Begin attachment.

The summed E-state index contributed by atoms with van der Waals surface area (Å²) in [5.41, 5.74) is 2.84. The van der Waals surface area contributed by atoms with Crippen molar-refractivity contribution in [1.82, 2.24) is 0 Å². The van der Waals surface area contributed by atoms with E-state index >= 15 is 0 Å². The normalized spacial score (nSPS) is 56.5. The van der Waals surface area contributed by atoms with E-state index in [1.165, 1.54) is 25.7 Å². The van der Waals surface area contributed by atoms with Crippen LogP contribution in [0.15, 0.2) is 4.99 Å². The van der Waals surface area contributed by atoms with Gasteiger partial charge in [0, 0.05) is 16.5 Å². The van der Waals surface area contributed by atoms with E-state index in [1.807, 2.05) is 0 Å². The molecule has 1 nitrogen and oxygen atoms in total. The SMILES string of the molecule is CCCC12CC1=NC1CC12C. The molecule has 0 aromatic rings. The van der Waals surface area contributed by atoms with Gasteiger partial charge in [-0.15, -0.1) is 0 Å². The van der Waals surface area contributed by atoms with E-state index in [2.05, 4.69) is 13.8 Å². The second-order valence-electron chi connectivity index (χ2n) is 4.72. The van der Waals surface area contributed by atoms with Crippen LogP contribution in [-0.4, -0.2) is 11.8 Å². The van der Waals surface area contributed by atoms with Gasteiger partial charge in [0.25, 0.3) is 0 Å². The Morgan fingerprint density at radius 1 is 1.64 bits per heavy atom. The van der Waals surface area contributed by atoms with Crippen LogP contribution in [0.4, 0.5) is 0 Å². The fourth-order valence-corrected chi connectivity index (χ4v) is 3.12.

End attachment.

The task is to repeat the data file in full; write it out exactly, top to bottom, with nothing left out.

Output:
The summed E-state index contributed by atoms with van der Waals surface area (Å²) in [5.41, 5.74) is 2.84. The van der Waals surface area contributed by atoms with Crippen molar-refractivity contribution in [1.82, 2.24) is 0 Å². The van der Waals surface area contributed by atoms with E-state index >= 15 is 0 Å². The normalized spacial score (nSPS) is 56.5. The van der Waals surface area contributed by atoms with E-state index in [1.165, 1.54) is 25.7 Å². The van der Waals surface area contributed by atoms with Crippen LogP contribution in [0.15, 0.2) is 4.99 Å². The van der Waals surface area contributed by atoms with Gasteiger partial charge in [0, 0.05) is 16.5 Å². The van der Waals surface area contributed by atoms with E-state index in [1.807, 2.05) is 0 Å². The molecule has 1 nitrogen and oxygen atoms in total. The SMILES string of the molecule is CCCC12CC1=NC1CC12C. The molecule has 0 aromatic rings. The van der Waals surface area contributed by atoms with Gasteiger partial charge in [-0.15, -0.1) is 0 Å². The van der Waals surface area contributed by atoms with E-state index in [2.05, 4.69) is 13.8 Å². The second-order valence-electron chi connectivity index (χ2n) is 4.72. The van der Waals surface area contributed by atoms with Crippen LogP contribution in [-0.4, -0.2) is 11.8 Å². The van der Waals surface area contributed by atoms with Gasteiger partial charge in [0.25, 0.3) is 0 Å². The Morgan fingerprint density at radius 1 is 1.64 bits per heavy atom. The van der Waals surface area contributed by atoms with Crippen LogP contribution in [0.4, 0.5) is 0 Å². The fourth-order valence-corrected chi connectivity index (χ4v) is 3.12.